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  1. M. Davies (forthcoming). Externalism and Perceptual Content. Proceedings of the Aristotelian Society.
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  2. M. Davies (forthcoming). The Hesiodic Catalogue of Women. Classical Review.
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  3. S. Brannan, R. Campbell, M. Davies, V. English, R. Mussell & J. C. Sheather (2014). Ethics Briefing. Journal of Medical Ethics 40 (1):69-70.
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  4. Anne M. Aimola Davies, Stephen Waterman, Rebekah C. White & Martin Davies (2013). When You Fail to See What You Were Told to Look For: Inattentional Blindness and Task Instructions. Consciousness and Cognition 22 (1):221-230.
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  5. Anne M. Aimola Davies, Rebekah C. White & Martin Davies (2013). Spatial Limits on the Nonvisual Self-Touch Illusion and the Visual Rubber Hand Illusion: Subjective Experience of the Illusion and Proprioceptive Drift. Consciousness and Cognition 22 (2):613-636.
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  6. Martin Davies (2013). Computer-Aided Argument Mapping and the Teaching of Critical Thinking. Inquiry 27 (3):16-28.
    Part I of this paper outlined the three standard approaches to the teaching of critical thinking: the normative (or philosophical), cognitive psychology, and educational taxonomy approaches. The paper contrasted these with the visualisation approach; in particular, computer-aided argument mapping (CAAM), and presented a detailed account of the CAAM methodology and a theoretical justification for its use. This part develops further support for CAAM. A case is made that CAAM improves critical thinking because it minimises the cognitive burden of prose and (...)
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  7. Martin Davies, Sophie Brannan, Eleanor Chrispin, Veronica English, Rebecca Mussell & Julian C. Sheather (2013). Ethics Briefing. Journal of Medical Ethics 39 (6):413-414.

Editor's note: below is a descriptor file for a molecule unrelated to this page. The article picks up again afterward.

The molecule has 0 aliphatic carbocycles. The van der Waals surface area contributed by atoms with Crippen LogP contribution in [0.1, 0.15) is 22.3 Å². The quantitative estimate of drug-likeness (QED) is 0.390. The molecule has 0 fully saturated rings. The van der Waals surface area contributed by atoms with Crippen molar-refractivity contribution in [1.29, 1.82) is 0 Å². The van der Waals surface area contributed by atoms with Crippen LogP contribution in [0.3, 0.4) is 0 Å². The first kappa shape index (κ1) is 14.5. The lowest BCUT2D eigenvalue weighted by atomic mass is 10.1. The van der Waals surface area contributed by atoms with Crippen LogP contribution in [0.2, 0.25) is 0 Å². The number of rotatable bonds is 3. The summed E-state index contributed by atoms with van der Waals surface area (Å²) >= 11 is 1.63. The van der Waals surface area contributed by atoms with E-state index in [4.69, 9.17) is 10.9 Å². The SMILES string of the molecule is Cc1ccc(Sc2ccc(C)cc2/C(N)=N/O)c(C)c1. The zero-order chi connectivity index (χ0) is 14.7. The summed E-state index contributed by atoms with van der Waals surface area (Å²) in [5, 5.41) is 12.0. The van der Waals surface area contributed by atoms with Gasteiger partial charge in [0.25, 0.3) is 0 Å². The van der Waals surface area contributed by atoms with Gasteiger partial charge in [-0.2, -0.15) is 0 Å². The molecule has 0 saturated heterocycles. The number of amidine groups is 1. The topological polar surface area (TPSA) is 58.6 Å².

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  8. Rebekah C. White, Anne M. Aimola Davies & Martin Davies (2011). Two Hands Are Better Than One: A New Assessment Method and a New Interpretation of the Non-Visual Illusion of Self-Touch. Consciousness and Cognition 20 (3):956-964.
  9. Rebekah C. White, Anne M. Aimola Davies & Martin Davies (2011). Two Hands Are Better Than One: A New Assessment Method and a New Interpretation of the Non-Visual Illusion of Self-Touch. Consciousness and Cognition 20 (3):956-964.
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  10. Martin Davies (2010). Double Dissociation: Understanding its Role in Cognitive Neuropsychology. Mind and Language 25 (5):500-540.
    The paper makes three points about the role of double dissociation in cognitive neuropsychology. First, arguments from double dissociation to separate modules work by inference to the best, not the only possible, explanation. Second, in the development of computational cognitive neuropsychology, the contribution of connectionist cognitive science has been to broaden the range of potential explanations of double dissociation. As a result, the competition between explanations, and the characteristic features of the assessment of theories against the criteria of probability and (...)
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  11. Rebekah C. White, Anne M. Aimola Davies, Terri J. Halleen & Martin Davies (2010). Tactile Expectations and the Perception of Self-Touch: An Investigation Using the Rubber Hand Paradigm. Consciousness and Cognition 19 (2):505-519.
  12. S. Brannan, M. Davies, V. English, R. Mussell, J. Sheather, E. Chrispin & A. Sommerville (2009). Ethics Briefings. Journal of Medical Ethics 36 (1):63-64.
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  13. Martin Davies (2009). And Two Epistemic Projects. In Ian Ravenscroft (ed.), Minds, Ethics, and Conditionals: Themes From the Philosophy of Frank Jackson. Oxford University Press. 337.
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  14. Martin Davies (2009). Two Purposes of Arguing and Two Epistemic Projects. In Ian Ravenscroft (ed.), Minds, Ethics, and Conditionals: Themes From the Philosophy of Frank Jackson. Oup Oxford.
  15. Martin Davies (2008). Consciousness and Explanation. In Lawrence Weiskrantz & Martin Davies (eds.), Frontiers of Consciousness. Oxford University Press.
     
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  16. Lawrence Weiskrantz & Martin Davies (eds.) (2008). Frontiers of Consciousness. Oxford University Press.
    In recent years consciousness has become a significant area of study in the cognitive sciences. The Frontiers of Consciousness is a major interdisciplinary exploration of consciousness. The book stems from the Chichele lectures held at All Souls College in Oxford, and features contributions from a 'who's who' of authorities from both philosophy and psychology. The result is a truly interdisciplinary volume, which tackles some of the biggest and most impenetrable problems in consciousness. The book includes chapters considering the apparent explanatory (...)